2023 Expedition high speed vibration

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fox2299

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This issue is one of the most popular topics here. Replace your stock tires with product made by reputable manufactures.
i have 2024 limited stealth. just had a another set (warranty) generals grabbers put on with an alignment by dealer. Still have the vibration. tomorrow i am purchasing michelin defenders as i don’t have the energy to play this game. Hopefully it works
 

fox2299

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i have 2024 limited stealth. just had a another set (warranty) generals grabbers put on with an alignment by dealer. Still have the vibration. tomorrow i am purchasing michelin defenders as i don’t have the energy to play this game. Hopefully it works
Still has vibrations

wheels are spec’d to zero on a balancer

this is the 3rd set of tires and the last set are michelin defenders
 

ROBERT BONNER

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Isolating vibration sources is a tricky science with the best of equipment (better equipment than most dealerships or repair shops will have) without it, you can still apply some science on your own. "Tire/wheel" vibration (you have ruled out at this point) is the most common source in vehicles today; it is relatively low frequency. A single out of round wheel or tire or vibration will "thump" at 10 - 14 Hz on the highway. Not enough to "hear" but, you can "feel" it. A bad set of tires; or, a tire monkey who doesn't know how to use a balance machine will cause more than one thumper and resonances will occur and change as the "thumps" will add and subtract from one another as you maintain speed and follow curves in the road which allow the wheels to index relative to one another. Bad front wheel/tire vibrations will "nibble" at the steering wheel causing it to "twitch" which you can feel when you're holding the wheel. Once again, if both front wheels are causing problems, this "nibble" will come and go as they cancel each other out, or combine their forces through curves and turns.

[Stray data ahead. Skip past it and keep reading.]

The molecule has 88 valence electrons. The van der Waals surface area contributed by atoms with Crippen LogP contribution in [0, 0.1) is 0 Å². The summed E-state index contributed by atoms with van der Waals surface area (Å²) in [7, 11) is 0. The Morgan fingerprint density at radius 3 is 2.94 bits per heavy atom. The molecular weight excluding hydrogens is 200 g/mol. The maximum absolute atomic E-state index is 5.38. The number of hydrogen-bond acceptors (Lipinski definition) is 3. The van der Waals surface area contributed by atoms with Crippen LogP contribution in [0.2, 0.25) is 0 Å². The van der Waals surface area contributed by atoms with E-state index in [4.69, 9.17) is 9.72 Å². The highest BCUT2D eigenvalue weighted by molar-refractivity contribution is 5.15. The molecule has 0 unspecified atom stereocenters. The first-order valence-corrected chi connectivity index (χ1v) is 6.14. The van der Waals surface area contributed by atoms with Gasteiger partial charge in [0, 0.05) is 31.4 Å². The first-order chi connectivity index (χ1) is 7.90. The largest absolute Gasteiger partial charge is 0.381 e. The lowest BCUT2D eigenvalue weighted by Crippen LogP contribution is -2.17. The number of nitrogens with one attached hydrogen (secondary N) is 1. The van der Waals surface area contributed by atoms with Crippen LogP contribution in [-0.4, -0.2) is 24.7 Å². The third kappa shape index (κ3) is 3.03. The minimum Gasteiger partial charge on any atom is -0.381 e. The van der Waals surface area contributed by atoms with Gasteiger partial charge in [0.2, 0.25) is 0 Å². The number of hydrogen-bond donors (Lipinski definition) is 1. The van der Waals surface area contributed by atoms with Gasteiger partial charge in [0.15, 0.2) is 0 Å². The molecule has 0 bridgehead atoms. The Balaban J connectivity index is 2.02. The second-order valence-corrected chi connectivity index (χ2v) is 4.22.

Flywheel accessories, typically A/C compressors can cause noticeable vibrations. I've noticed that as the A/C systems get older in all of my Fords (for the last 40 years) the amplitude of their vibration increases and becomes more annoying to me. While these accessories are turning around 50% faster than engine speeds, they are complex compressors with multiple orders of vibration exciting in multiple vectors that I believe end up exciting other things, perhaps even the entire engine/transmission sub assembly on the mounts and presenting at a lower frequency than their turning speed. I tend to "feel" it, much like a tire thump. I can tell every time the A/C compressors cycle on and off. This is easy to eliminate as a possible cause, simply turn off the A/C and see if it goes away.

Finally, driveshaft/drivetrain: Most (all?) Expeditions run either a 3.31 or 3.73 final drive ratio. This means that at any vehicle speed, the drive shaft is turning 3.31 or 3.73 times as fast as the wheels. This makes the frequency of a driveshaft/drivetrain vibration at 80 mph ~50 Hz in a superb location in the vehicle to "excite" all sorts of other objects to resonance in the passenger compartment, including your ears. At 50 Hz, the vibration is audible and will sound a little like bass feedback or hum from a guitar amp. The volume will be much less than if you were experiencing the problem in a "live axle" vehicle such as a Pick-up because it can't directly excite the unsprung mass of a rear axle. Vibration can come from any one of several components in the driveline; but, normally once a vehicle is assembled you have to correct the problem on the driveshaft itself whether or not it is the culprit. Additionally, the output shaft of the transmission or transfer case and the rear pinion, must be parallel to prevent vibration from the U-joints flexing out of phase. My experience is that driveshaft misalignments will present at double the frequency of imbalances.

I've had more than 50 new Fords in the last 40 years and I've had to balance driveshafts on probably 6 of them. I've done another 10 or so for friends - Porsche's, Toyota's, Chryslers, Vettes, etc. But, I haven't had to balance one built after 1995. Everyone seems to have gotten better at balancing and assembling RWD drivetrains in the last 30 years.

If you have a drivetrain imbalance, and you aren't experienced with correcting such a problem, you might want to call around to any speed shops in your area and ask if they have equipment/experience correcting driveline vibration (on IRS vehicles). If the dealer or anyone else reflexively tells you that you need a new driveshaft, without showing you signs of physical damage...be wary...there are more than a few threads on this site of people going down that road without success, because the driveshaft component wasn't the root cause.

Good luck and let us know what you find.
 
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